.. and occasionally, they instead have direct implications of perception-filtering. Altering my query because you couldn't match a term, and not putting this fact in glaring huge red print, leads me to think there are actual results here, rather than a selection of semi-irrelevance. Automatically changing my search terms is similar in effect -- no, I don't care about 'pick', I'm searching for 'gpick'!.

This is worse than mere suggestions ;)

I can notice these things, but I also wonder whether the Google Glass users would have their availability-heuristic become even more skewed by these kinds of misleading behaviours. I wonder whether mine is.

Changing the way we speak changes the way we think

How much this is true is up for quite a bit of debate. Sapir-Whorf hypothesis and whatnot.

A post from the sequences that jumps to mind is Interpersonal Entanglement:

When I consider how easily human existence could collapse into sterile simplicity, if just a single major value were eliminated, I get very protective of the complexity of human existence.

If people gain increased control of their reality, they might start simplifying it past the point where there are no more sufficiently complex situations to allow your mind to grow, and for you to learn new things. People will start interacting more and more with things that are specifically tailored to their own brains; but if we're only exposed to things we want to be exposed to, the growth potential of our mind becomes very limited. Basically an extreme version of Google filtering your search results to only show you what it thinks you'll like, as opposed to what you should see.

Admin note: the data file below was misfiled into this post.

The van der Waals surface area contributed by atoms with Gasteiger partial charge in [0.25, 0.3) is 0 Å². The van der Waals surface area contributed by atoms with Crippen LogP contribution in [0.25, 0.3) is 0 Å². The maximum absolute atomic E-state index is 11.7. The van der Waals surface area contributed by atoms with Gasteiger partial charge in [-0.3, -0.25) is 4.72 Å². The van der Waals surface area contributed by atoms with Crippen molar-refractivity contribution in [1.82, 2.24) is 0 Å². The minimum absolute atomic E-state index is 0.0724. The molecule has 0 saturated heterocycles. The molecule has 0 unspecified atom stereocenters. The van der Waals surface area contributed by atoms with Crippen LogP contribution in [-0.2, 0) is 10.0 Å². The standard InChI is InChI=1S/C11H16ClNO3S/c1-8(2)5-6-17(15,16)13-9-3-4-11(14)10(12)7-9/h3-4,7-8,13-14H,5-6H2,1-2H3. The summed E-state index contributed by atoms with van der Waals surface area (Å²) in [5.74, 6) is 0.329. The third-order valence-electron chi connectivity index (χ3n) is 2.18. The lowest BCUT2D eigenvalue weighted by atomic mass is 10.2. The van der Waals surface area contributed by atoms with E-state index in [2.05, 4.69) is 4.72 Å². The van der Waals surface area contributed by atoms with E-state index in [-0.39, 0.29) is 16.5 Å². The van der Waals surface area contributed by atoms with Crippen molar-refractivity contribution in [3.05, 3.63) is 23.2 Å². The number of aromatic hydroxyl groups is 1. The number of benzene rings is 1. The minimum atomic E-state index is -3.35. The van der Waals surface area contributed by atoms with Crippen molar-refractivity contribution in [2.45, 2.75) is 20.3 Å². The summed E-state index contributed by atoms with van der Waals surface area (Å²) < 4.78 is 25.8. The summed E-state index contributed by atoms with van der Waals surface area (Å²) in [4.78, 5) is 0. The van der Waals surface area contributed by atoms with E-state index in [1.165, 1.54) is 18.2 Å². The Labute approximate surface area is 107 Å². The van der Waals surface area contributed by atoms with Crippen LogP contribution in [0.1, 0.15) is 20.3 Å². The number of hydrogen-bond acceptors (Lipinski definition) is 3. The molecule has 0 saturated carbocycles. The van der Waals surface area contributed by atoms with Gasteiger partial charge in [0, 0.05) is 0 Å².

Seems like a step in the wrong direction.

I can imagine some good ways to control reality perception. For example, if an addicted person wants to stop smoking, it could be helpful to have a reality filter which removes all smoking-related advertising, and all related products in shop.

Generally, reality-controlling spam filters could be great. Imagine a reality-AdBlock that removes all advertising from your view, anywhere. (It could replace the advertisement with a gray area, so you are aware that there was something, and you can consciously decide to look at it.) Of course that would lead to an arms race with advertisement sellers.

Now here is an evil thing Google could do: If they make you wear Google glasses, they gain access to your physical body, and can collect some information. For example, how much you like what you see. Then they can experiment with small changes in your vision to increase your satisfaction. In other words, very slow wireheading, not targeting your brain, but your eyes.

A real-world adblock would be great; you could also use this type of augmented reality to improve your driving, walk through your city and see it in a completely different era, use it for something like the Oculus Rift...the possibilities are limitless.

Companies will act in their own self-interest, by giving people what it is they want, as opposed to what they need. Some of it will be amazingly beneficial, and some of it will be...not in a person's best interest. And it will depend on how people use it.